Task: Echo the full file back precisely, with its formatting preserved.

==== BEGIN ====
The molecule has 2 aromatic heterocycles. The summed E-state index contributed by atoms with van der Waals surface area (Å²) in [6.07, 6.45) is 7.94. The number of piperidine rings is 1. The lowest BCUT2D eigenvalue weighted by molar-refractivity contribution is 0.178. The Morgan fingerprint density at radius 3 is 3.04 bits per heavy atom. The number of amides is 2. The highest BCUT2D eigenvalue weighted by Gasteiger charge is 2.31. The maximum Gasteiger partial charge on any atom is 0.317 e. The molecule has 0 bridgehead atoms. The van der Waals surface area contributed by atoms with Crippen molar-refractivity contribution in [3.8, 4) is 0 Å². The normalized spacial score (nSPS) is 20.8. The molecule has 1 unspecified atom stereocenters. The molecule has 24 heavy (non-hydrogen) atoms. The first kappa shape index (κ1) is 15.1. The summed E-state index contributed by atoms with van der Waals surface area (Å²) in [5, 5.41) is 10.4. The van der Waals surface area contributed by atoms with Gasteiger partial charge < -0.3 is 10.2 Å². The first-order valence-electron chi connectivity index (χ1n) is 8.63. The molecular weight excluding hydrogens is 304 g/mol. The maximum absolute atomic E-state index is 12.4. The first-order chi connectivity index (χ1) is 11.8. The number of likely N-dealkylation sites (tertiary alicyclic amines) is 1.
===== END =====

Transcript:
The molecule has 2 aromatic heterocycles. The summed E-state index contributed by atoms with van der Waals surface area (Å²) in [6.07, 6.45) is 7.94. The number of piperidine rings is 1. The lowest BCUT2D eigenvalue weighted by molar-refractivity contribution is 0.178. The Morgan fingerprint density at radius 3 is 3.04 bits per heavy atom. The number of amides is 2. The highest BCUT2D eigenvalue weighted by Gasteiger charge is 2.31. The maximum Gasteiger partial charge on any atom is 0.317 e. The molecule has 0 bridgehead atoms. The van der Waals surface area contributed by atoms with Crippen molar-refractivity contribution in [3.8, 4) is 0 Å². The normalized spacial score (nSPS) is 20.8. The molecule has 1 unspecified atom stereocenters. The molecule has 24 heavy (non-hydrogen) atoms. The first kappa shape index (κ1) is 15.1. The summed E-state index contributed by atoms with van der Waals surface area (Å²) in [5, 5.41) is 10.4. The van der Waals surface area contributed by atoms with Gasteiger partial charge < -0.3 is 10.2 Å². The first-order valence-electron chi connectivity index (χ1n) is 8.63. The molecular weight excluding hydrogens is 304 g/mol. The maximum absolute atomic E-state index is 12.4. The first-order chi connectivity index (χ1) is 11.8. The number of likely N-dealkylation sites (tertiary alicyclic amines) is 1.